Ok I’ve tried almost everything, but the problem seems not to come from Windows 7.
The big problem that was the stupid behavior of Windows 7: if I say “hey there’s a DHCP” and it can’t connect to the “DHCP Server”, it should say that somewhere but it doesn’t. Instead, it just “supposes” the network card works properly (which is not the case), and says it has detected a “Public network”. It will never be able to connect to this “Public network” because the network card doesn’t work properly. Anyway that was really confusing, because it was like saying “hey man I found a network, it works, but I can’t connect to it so I guess this is a Public network”…
So the simplest solution I’ve come so far is: boot on the Ubuntu Desktop Live ISO.
- If DHCP discovery works, it’s clearly a 100% Windows problem.
- If it doesn’t it’s a hardware problem.
That was a lot faster than re-installing the whole Windows 7 upgrade stuff and re-installing all my software… just to discover this was a hardware problem and Windows 7 had given very bad clues about what was going wrong.
There should be a Wizard in Seven that could ask:
- “Are you a basic user?”
- “Are you an advanced user?”
If we answer “2”, then
“Do you know how to read advanced network diagnostic?”
If we say “Yes” then “Here’s the detailed diagnostic: DHCP discovery has failed” and tada! Problem solved.
Your question leads me to believe that you might be connecting directly to the Internet. You will always get unknown in that case. If so, to really make sure this does not happen to you all the time, you should have a local router/firewall with a switch with a few ports. You would then have a local LAN, something like 192.168.1.X.
If your Internet goes down, you have not lost your connection to the local network, and you would just reboot your cable modem (or similar) and router, if necessary.
I have been using Windows 7 since it came out. This is not a Windows problem, but it is hard to direct you further without seeing your network. You should really post your ipconfig/all results if you need more help.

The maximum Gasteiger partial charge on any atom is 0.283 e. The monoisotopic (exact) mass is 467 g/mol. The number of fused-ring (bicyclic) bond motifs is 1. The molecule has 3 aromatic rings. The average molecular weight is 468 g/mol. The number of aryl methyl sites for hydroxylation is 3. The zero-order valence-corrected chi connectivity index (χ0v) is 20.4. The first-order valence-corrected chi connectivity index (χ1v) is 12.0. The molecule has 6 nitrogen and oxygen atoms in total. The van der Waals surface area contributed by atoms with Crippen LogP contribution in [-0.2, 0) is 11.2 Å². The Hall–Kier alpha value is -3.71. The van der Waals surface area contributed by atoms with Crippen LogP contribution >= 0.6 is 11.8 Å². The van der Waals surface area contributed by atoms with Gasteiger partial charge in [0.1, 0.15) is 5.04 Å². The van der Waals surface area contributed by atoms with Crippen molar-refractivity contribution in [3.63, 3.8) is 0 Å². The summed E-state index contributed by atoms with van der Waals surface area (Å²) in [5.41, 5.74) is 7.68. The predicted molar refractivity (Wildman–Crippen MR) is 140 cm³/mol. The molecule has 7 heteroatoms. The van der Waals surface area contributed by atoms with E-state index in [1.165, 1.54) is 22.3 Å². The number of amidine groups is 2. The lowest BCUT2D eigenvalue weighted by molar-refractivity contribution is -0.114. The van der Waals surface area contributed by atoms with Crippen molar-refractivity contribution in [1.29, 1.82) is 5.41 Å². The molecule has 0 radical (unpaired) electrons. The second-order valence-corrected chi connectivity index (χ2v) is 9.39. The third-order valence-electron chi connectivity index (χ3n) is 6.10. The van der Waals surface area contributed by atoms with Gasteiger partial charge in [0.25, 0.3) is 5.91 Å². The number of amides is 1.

Also, when you loconnectionnnection, just try opening an command box, and going ipconfig /release , then ipconfig /renew.
OK, now that you have posted your ipconfig, I see that you are using an internal network, which is good.
This is the big problem: 1) Do you you have a DHCP server set up? Right now, you are getting a 169.x.x.x address, which means that Windows is not getting an IP address either set statically or from DHCP. It gave one to itself…it is called a local link, or automatic private addressing. It is to talk to other computers local to it that have no configuration either.
Make sure your network driver is up-to-date. Make sure your netmask is 255.255.255.0. You can test by pinging 127.0.0.1. If you get no reply, your network card is not set up correctly. Then ping your internal default gateway of 192.168.1.254. Your NIC could also just have died.
Once you have that, you can set a domain in your DHCP server options of mydomain.local. If you are using a static IP address, go to the IPv4 settings>advanced>DNS settings and enter mydomain.local into the Append these DNS Suffixes. It is more for Windows server domains, but it should allow your network to identify itself.
Try this, delete your network locations, then set up a new network connection.
Click the Icon for the unknown network in Network and Sharing Center, then choose “Merge or Delete Network Locations”, highlight all the connections and select delete.
This ip config below means Windows could not reach the dns server, so it assigns an internal network address. Since Ubuntu works, see what DNS server Ubuntu is using, compare it to the manual ip config you did in Windows, which showed it as 192.168.1.254, they should match, next try to ping the DNS server while in Windows.
See this page, try resetting your TCPIP stack, then reboot.
How do I reinstall the TCP/IP protocol driver on Windows 7?
Masque de sous-réseau. . . . . . . . . : 255.255.0.